Lent is a season that calls for action, real repentance and authentic forgiveness. I remember well the old ritual we used to use for Holy Communion. It was an emotional bummer in many ways. I’m not saying what we have today is glee and gladness but at least it’s Eucharistic and more focused on thanksgiving for God’s grace than us “bewailing our manifold sins and wickedness which we from time to time most grievously have committed in thought, word, and deed.” At least it went something like that. I remember leaving Holy Communion services feeling somewhat worse about my spiritual state than I did beforehand. Was that such a bad thing? It did make me straighten up and ponder the depths of my being.
Although I like the upbeat God-focused tenor of the current Communion service, I do need more time in repentance than a brief prayer and a few seconds of silent confession. If by nature Holy Communion is a sacrament that mysteriously conveys Christ’s Real Presence then it should be taken more seriously than a “Jesus Snack,” which I heard one children’s sermon presenter call it. I need to recapture the depth of repentance that is part and parcel of true communing with God. I also need to own my real sorrow over the sins that I’ve committed.
To be honest, many of my sins are directly against God but most reach God through the conduit of my actions against people. Haven’t you felt belittled, slighted, or otherwise demeaned by someone? Often when we have been treated in such a way, we get even. We curse back or at the very least feel resentment. We may even feel some self-righteous smugness that we have been unfairly assailed and claim a higher ground that is more sham humility than the real reconciliation. I cannot relish any thought of being better than the attacker if I don’t admit my own sins. Nobody’s perfect, yet the Scripture (Matthew 5:48) says “Be perfect, therefore, as your heavenly Father is perfect.” In its context this Scripture is all about God being perfect in loving everyone, both good and bad.
That’s a tall order when someone has wronged us. To quote from my devotional this morning from The One Year at His Feet by Chris Tiegreen, “No, Jesus gives no attention to whether our feelings are legitimate (when we’re upset with someone). That is not the point. Our feelings may be entirely accurate. What Jesus calls for, instead, is absolutely counterintuitive to the human experience: a rejection of our resentments and bitterness, no matter how appropriate they are. We are to love even when love grates against our souls. While we hope for the downfall of our enemies, Jesus actually expects us to pray for blessings to rain down upon them.” Wow!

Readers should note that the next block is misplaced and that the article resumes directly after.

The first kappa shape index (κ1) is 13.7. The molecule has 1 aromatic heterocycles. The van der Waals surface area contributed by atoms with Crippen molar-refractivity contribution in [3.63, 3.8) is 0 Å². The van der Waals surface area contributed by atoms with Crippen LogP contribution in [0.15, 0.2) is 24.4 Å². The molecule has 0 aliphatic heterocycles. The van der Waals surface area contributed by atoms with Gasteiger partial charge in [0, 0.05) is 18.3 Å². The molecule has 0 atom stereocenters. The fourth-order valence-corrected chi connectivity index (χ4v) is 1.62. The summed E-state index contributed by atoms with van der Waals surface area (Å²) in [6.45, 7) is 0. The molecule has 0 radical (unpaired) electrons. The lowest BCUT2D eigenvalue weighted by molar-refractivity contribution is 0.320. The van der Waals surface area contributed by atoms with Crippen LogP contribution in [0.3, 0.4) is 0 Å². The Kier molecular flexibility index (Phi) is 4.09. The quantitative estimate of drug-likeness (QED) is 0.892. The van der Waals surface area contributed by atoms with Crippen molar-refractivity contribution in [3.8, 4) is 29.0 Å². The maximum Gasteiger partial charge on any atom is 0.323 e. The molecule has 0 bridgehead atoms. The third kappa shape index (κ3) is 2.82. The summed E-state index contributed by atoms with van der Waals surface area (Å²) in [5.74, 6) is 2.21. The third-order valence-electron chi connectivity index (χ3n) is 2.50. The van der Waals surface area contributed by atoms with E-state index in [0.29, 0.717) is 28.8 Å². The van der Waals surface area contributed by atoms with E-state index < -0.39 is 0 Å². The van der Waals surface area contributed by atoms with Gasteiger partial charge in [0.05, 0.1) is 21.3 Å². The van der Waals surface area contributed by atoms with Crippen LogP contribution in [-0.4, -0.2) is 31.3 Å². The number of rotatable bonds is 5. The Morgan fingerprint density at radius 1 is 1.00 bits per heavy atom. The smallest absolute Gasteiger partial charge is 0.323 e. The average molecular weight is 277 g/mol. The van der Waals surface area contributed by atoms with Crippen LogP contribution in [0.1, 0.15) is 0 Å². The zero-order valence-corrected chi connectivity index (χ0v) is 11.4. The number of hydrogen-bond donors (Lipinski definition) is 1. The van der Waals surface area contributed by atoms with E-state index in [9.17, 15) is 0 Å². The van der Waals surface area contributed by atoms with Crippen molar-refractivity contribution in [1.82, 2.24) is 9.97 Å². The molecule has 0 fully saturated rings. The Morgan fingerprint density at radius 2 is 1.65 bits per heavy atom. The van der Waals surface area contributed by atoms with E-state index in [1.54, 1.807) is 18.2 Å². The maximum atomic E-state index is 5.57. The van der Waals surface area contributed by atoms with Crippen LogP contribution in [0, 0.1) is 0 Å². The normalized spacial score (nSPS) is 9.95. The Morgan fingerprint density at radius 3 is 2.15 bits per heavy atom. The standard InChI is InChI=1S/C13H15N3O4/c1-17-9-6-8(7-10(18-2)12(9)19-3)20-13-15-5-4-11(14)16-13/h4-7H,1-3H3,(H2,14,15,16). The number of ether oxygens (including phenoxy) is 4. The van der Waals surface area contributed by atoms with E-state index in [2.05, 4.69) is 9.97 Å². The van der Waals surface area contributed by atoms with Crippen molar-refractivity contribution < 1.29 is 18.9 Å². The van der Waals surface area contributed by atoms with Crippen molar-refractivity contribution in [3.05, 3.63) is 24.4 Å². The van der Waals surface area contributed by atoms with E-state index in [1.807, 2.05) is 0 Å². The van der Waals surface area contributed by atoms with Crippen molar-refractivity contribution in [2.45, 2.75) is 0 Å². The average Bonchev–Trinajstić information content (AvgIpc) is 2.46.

The action that Lent calls us to do is a call to love when we’ve been wronged and especially when the person never ever says they’re sorry or asks for forgiveness. It can be called “unilateral forgiveness.” Unilateral literally means “one-sided.” Jesus modeled a one-sided unilateral forgiveness. For instance there’s no evidence in the Gospels that anyone ever asked Jesus to forgive them but Jesus did it anyway! The handicapped guy whose buddies lowered him through the roof didn’t ask for forgiveness but Jesus said, “Son, your sins are forgiven.” The sinful woman with the alabaster jar of ointment didn’t ask for forgiveness, but Jesus said to her, “Daughter, your sins are forgiven.” On the cross, with no pleas from the soldiers and crowd for forgiveness, Jesus really modeled unilateral forgiveness when he said, “Father, forgive them. They know not what they do.”
A valid call to action this Ash Wednesday and throughout Lent is to model Christ’s love and forgiveness. Unilateral forgiveness sets prisoners free and more often than not the prisoners are you and me. May we repent and be perfect as our heavenly Father is perfect – in love!